Powell v. State

Annotate this Case

279 So. 2d 161 (1973)

Kenneth POWELL v. STATE of Mississippi.

No. 47414.

Supreme Court of Mississippi.

June 5, 1973.

Rehearing Denied June 29, 1973.

Lawrence D. Arrington, Hattiesburg, for appellant.

A.F. Summer, Atty. Gen., by Ben H. Walley, Sp. Asst. Atty. Gen., Jackson, for appellee.

GILLESPIE, Chief Justice.

This eternal triangle case is proof that having an affair with another man's wife can be a dangerous adventure.

Indicted for the murder of Ira Hinton, Jr., and convicted of manslaughter in the Circuit Court of Perry County, Kenneth *162 Powell appealed to this Court. He contends that his conviction is contrary to the law and evidence.

Defendant went to a tavern looking for his wife. She was there. Ira "Night Hawk" Hinton, Jr., who had previously been out with defendant's wife, was also in the tavern. Defendant then went to his car and got a pistol and placed it in his pocket. As he walked toward the tavern his wife came out and sat down on a bench. "Night Hawk" followed and sat down beside her. Defendant approached them and asked his wife what she was doing with "Night Hawk up in her face." Defendant's wife told him that she was not going home, whereupon defendant slapped her. "Night Hawk" then said, "She's going with me, and you're not going to do a damn thing about it." Defendant, with gun in hand, struck "Night Hawk" on the side of the head, knocking him off the bench, then kicked him. As the unarmed "Night Hawk" was trying to get up, defendant hit him again and as he did so the gun fired. "Night Hawk" was mortally wounded.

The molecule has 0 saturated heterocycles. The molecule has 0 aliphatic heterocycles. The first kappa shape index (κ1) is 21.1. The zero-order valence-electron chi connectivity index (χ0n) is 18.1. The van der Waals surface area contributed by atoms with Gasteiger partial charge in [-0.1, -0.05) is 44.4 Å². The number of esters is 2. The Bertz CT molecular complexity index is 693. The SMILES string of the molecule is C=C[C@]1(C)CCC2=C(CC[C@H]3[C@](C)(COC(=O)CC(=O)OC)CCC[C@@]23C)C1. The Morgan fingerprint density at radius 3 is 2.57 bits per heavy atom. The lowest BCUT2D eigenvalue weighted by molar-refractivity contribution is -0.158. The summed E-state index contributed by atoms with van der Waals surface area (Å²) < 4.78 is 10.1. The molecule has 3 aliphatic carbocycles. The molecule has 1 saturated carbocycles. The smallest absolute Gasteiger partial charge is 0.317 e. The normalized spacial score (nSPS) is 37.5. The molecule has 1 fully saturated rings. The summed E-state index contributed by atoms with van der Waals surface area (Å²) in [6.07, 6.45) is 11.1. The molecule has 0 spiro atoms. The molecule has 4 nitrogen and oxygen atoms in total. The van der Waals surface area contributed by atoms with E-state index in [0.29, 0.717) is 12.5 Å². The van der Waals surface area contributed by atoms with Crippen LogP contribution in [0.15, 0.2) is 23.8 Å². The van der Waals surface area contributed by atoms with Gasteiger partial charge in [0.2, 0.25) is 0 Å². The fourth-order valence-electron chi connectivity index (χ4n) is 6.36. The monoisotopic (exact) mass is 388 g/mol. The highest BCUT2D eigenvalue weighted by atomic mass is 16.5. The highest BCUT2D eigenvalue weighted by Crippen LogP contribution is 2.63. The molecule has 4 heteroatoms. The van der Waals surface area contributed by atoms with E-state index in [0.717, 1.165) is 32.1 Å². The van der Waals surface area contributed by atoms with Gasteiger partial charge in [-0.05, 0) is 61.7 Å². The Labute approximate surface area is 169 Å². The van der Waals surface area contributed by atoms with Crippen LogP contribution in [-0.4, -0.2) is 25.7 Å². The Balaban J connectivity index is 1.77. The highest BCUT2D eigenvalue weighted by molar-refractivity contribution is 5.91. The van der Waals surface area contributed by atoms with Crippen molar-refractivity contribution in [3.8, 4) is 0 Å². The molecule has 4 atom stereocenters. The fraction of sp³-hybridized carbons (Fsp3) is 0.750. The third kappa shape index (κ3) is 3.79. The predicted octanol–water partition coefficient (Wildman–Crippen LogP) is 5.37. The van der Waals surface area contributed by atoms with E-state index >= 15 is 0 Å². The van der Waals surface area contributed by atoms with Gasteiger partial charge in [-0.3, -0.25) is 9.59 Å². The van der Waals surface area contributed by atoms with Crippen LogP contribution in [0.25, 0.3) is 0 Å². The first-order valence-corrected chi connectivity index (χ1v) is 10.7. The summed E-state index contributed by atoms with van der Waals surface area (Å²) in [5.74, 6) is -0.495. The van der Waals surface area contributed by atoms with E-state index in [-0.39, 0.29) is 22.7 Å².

Defendant argues that the testimony shows that the gun was fired accidentally, and, therefore, he is not guilty of manslaughter. He contends that he is exonerated by Mississippi Code 1942 Annotated section 2219 (1956), wherein it is provided that a killing shall be excusable "(b) when committed by accident and misfortune, in the heat of passion, upon any sudden and sufficient provocation." This section does not excuse an offense in the commission of which a deadly weapon is used. Wood v. State, 64 Miss. 761, 2 So. 247 (1887). Nor does it excuse the killing of a human being when done in the course of an unlawful act. Long v. State, 163 Miss. 535, 141 So. 591 (1932).